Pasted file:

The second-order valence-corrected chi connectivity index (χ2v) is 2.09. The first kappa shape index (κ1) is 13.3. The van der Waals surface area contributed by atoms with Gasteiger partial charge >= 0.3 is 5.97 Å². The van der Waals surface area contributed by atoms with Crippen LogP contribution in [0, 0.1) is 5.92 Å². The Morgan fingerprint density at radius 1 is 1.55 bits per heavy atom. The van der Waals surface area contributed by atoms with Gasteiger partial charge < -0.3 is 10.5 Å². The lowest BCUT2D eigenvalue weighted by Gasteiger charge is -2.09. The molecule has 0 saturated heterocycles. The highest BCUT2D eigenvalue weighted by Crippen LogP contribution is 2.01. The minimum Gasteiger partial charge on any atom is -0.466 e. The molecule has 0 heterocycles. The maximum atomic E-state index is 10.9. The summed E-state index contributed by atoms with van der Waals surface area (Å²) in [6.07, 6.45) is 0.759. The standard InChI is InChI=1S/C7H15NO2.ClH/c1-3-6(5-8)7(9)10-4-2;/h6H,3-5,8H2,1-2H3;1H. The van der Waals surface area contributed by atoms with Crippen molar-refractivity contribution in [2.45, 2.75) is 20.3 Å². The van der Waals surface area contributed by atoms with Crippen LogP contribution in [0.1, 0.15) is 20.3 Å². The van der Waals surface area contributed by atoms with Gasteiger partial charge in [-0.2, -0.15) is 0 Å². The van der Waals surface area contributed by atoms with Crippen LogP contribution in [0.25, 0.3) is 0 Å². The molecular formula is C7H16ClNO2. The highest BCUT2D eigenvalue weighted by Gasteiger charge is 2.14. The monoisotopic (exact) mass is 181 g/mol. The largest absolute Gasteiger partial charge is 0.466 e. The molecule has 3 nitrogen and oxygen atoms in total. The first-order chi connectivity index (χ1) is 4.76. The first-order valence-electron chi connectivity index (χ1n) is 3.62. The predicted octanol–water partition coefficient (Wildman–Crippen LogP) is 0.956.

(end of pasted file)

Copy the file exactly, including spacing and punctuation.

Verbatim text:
The second-order valence-corrected chi connectivity index (χ2v) is 2.09. The first kappa shape index (κ1) is 13.3. The van der Waals surface area contributed by atoms with Gasteiger partial charge >= 0.3 is 5.97 Å². The van der Waals surface area contributed by atoms with Crippen LogP contribution in [0, 0.1) is 5.92 Å². The Morgan fingerprint density at radius 1 is 1.55 bits per heavy atom. The van der Waals surface area contributed by atoms with Gasteiger partial charge < -0.3 is 10.5 Å². The lowest BCUT2D eigenvalue weighted by Gasteiger charge is -2.09. The molecule has 0 saturated heterocycles. The highest BCUT2D eigenvalue weighted by Crippen LogP contribution is 2.01. The minimum Gasteiger partial charge on any atom is -0.466 e. The molecule has 0 heterocycles. The maximum atomic E-state index is 10.9. The summed E-state index contributed by atoms with van der Waals surface area (Å²) in [6.07, 6.45) is 0.759. The standard InChI is InChI=1S/C7H15NO2.ClH/c1-3-6(5-8)7(9)10-4-2;/h6H,3-5,8H2,1-2H3;1H. The van der Waals surface area contributed by atoms with Crippen molar-refractivity contribution in [2.45, 2.75) is 20.3 Å². The van der Waals surface area contributed by atoms with Crippen LogP contribution in [0.1, 0.15) is 20.3 Å². The van der Waals surface area contributed by atoms with Gasteiger partial charge in [-0.2, -0.15) is 0 Å². The van der Waals surface area contributed by atoms with Crippen LogP contribution in [0.25, 0.3) is 0 Å². The molecular formula is C7H16ClNO2. The highest BCUT2D eigenvalue weighted by Gasteiger charge is 2.14. The monoisotopic (exact) mass is 181 g/mol. The largest absolute Gasteiger partial charge is 0.466 e. The molecule has 3 nitrogen and oxygen atoms in total. The first-order chi connectivity index (χ1) is 4.76. The first-order valence-electron chi connectivity index (χ1n) is 3.62. The predicted octanol–water partition coefficient (Wildman–Crippen LogP) is 0.956.